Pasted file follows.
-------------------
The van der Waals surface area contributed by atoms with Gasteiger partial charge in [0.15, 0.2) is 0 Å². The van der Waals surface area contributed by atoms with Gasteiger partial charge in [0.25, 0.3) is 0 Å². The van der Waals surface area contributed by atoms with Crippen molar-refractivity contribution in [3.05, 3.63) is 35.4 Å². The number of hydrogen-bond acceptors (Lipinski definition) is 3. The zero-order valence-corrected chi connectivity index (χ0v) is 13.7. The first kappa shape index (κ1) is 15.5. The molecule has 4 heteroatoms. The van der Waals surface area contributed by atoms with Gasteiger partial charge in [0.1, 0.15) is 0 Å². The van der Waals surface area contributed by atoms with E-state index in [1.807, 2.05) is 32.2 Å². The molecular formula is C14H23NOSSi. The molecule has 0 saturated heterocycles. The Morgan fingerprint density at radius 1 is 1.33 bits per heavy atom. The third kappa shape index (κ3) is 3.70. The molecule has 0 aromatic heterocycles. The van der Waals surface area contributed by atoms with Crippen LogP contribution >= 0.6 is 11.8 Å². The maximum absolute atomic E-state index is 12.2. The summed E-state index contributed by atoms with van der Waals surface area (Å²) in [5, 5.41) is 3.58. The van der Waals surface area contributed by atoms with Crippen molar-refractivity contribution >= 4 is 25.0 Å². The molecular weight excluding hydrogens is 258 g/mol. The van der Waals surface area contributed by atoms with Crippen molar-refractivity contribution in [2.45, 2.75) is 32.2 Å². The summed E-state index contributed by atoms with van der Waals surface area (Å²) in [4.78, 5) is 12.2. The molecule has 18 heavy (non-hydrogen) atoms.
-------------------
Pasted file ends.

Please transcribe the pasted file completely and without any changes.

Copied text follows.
The van der Waals surface area contributed by atoms with Gasteiger partial charge in [0.15, 0.2) is 0 Å². The van der Waals surface area contributed by atoms with Gasteiger partial charge in [0.25, 0.3) is 0 Å². The van der Waals surface area contributed by atoms with Crippen molar-refractivity contribution in [3.05, 3.63) is 35.4 Å². The number of hydrogen-bond acceptors (Lipinski definition) is 3. The zero-order valence-corrected chi connectivity index (χ0v) is 13.7. The first kappa shape index (κ1) is 15.5. The molecule has 4 heteroatoms. The van der Waals surface area contributed by atoms with Gasteiger partial charge in [0.1, 0.15) is 0 Å². The van der Waals surface area contributed by atoms with E-state index in [1.807, 2.05) is 32.2 Å². The molecular formula is C14H23NOSSi. The molecule has 0 saturated heterocycles. The Morgan fingerprint density at radius 1 is 1.33 bits per heavy atom. The third kappa shape index (κ3) is 3.70. The molecule has 0 aromatic heterocycles. The van der Waals surface area contributed by atoms with Crippen LogP contribution >= 0.6 is 11.8 Å². The maximum absolute atomic E-state index is 12.2. The summed E-state index contributed by atoms with van der Waals surface area (Å²) in [5, 5.41) is 3.58. The van der Waals surface area contributed by atoms with Crippen molar-refractivity contribution >= 4 is 25.0 Å². The molecular weight excluding hydrogens is 258 g/mol. The van der Waals surface area contributed by atoms with Crippen molar-refractivity contribution in [2.45, 2.75) is 32.2 Å². The summed E-state index contributed by atoms with van der Waals surface area (Å²) in [4.78, 5) is 12.2. The molecule has 18 heavy (non-hydrogen) atoms.